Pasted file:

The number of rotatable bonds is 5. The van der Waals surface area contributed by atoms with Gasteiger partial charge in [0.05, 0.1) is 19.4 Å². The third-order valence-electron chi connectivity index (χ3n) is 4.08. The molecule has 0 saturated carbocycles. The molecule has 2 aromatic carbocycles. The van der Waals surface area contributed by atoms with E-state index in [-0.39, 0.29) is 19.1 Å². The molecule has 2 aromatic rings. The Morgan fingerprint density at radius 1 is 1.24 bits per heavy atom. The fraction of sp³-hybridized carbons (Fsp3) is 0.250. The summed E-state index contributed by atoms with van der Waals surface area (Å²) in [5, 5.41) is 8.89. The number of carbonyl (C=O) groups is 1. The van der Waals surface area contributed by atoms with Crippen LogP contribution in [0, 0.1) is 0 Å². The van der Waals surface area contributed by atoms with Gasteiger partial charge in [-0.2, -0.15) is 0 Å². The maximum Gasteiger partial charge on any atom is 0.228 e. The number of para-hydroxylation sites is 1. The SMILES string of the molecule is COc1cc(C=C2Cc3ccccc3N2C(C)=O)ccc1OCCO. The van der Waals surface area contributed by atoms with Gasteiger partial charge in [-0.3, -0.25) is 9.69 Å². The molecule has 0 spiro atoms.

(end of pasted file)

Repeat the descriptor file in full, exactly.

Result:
The number of rotatable bonds is 5. The van der Waals surface area contributed by atoms with Gasteiger partial charge in [0.05, 0.1) is 19.4 Å². The third-order valence-electron chi connectivity index (χ3n) is 4.08. The molecule has 0 saturated carbocycles. The molecule has 2 aromatic carbocycles. The van der Waals surface area contributed by atoms with E-state index in [-0.39, 0.29) is 19.1 Å². The molecule has 2 aromatic rings. The Morgan fingerprint density at radius 1 is 1.24 bits per heavy atom. The fraction of sp³-hybridized carbons (Fsp3) is 0.250. The summed E-state index contributed by atoms with van der Waals surface area (Å²) in [5, 5.41) is 8.89. The number of carbonyl (C=O) groups is 1. The van der Waals surface area contributed by atoms with Crippen LogP contribution in [0, 0.1) is 0 Å². The van der Waals surface area contributed by atoms with Gasteiger partial charge in [-0.2, -0.15) is 0 Å². The maximum Gasteiger partial charge on any atom is 0.228 e. The number of para-hydroxylation sites is 1. The SMILES string of the molecule is COc1cc(C=C2Cc3ccccc3N2C(C)=O)ccc1OCCO. The van der Waals surface area contributed by atoms with Gasteiger partial charge in [-0.3, -0.25) is 9.69 Å². The molecule has 0 spiro atoms.